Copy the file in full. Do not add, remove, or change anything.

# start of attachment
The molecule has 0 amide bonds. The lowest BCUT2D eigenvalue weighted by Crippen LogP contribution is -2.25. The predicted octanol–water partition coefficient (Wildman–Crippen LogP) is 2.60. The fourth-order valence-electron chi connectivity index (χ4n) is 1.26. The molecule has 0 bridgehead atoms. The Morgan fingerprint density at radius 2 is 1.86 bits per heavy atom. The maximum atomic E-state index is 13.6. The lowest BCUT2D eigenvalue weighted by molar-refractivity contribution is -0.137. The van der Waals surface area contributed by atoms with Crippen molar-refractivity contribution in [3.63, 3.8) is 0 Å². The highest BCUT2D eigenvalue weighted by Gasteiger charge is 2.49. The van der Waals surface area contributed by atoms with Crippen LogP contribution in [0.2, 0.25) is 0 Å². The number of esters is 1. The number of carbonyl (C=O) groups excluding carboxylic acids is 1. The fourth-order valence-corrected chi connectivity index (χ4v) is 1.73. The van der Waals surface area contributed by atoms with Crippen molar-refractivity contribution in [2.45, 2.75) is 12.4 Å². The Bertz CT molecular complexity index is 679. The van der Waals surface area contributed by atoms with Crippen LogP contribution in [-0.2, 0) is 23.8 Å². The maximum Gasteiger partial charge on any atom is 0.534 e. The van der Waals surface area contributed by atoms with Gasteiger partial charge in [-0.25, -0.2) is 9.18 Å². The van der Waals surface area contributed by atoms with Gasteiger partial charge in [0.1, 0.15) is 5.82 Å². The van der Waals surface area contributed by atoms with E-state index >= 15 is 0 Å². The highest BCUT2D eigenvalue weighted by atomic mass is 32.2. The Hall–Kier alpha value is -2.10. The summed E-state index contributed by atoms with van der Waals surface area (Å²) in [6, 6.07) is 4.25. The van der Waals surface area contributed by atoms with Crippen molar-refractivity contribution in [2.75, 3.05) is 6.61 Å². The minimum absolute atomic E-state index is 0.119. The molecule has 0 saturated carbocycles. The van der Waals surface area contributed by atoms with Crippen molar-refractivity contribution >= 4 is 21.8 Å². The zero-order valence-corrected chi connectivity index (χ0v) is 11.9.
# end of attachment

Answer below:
The molecule has 0 amide bonds. The lowest BCUT2D eigenvalue weighted by Crippen LogP contribution is -2.25. The predicted octanol–water partition coefficient (Wildman–Crippen LogP) is 2.60. The fourth-order valence-electron chi connectivity index (χ4n) is 1.26. The molecule has 0 bridgehead atoms. The Morgan fingerprint density at radius 2 is 1.86 bits per heavy atom. The maximum atomic E-state index is 13.6. The lowest BCUT2D eigenvalue weighted by molar-refractivity contribution is -0.137. The van der Waals surface area contributed by atoms with Crippen molar-refractivity contribution in [3.63, 3.8) is 0 Å². The highest BCUT2D eigenvalue weighted by Gasteiger charge is 2.49. The van der Waals surface area contributed by atoms with Crippen LogP contribution in [0.2, 0.25) is 0 Å². The number of esters is 1. The number of carbonyl (C=O) groups excluding carboxylic acids is 1. The fourth-order valence-corrected chi connectivity index (χ4v) is 1.73. The van der Waals surface area contributed by atoms with Crippen molar-refractivity contribution in [2.45, 2.75) is 12.4 Å². The Bertz CT molecular complexity index is 679. The van der Waals surface area contributed by atoms with Crippen LogP contribution in [-0.2, 0) is 23.8 Å². The maximum Gasteiger partial charge on any atom is 0.534 e. The van der Waals surface area contributed by atoms with Gasteiger partial charge in [-0.25, -0.2) is 9.18 Å². The van der Waals surface area contributed by atoms with Gasteiger partial charge in [0.1, 0.15) is 5.82 Å². The van der Waals surface area contributed by atoms with E-state index >= 15 is 0 Å². The highest BCUT2D eigenvalue weighted by atomic mass is 32.2. The Hall–Kier alpha value is -2.10. The summed E-state index contributed by atoms with van der Waals surface area (Å²) in [6, 6.07) is 4.25. The van der Waals surface area contributed by atoms with Crippen molar-refractivity contribution in [2.75, 3.05) is 6.61 Å². The minimum absolute atomic E-state index is 0.119. The molecule has 0 saturated carbocycles. The van der Waals surface area contributed by atoms with Crippen molar-refractivity contribution >= 4 is 21.8 Å². The zero-order valence-corrected chi connectivity index (χ0v) is 11.9.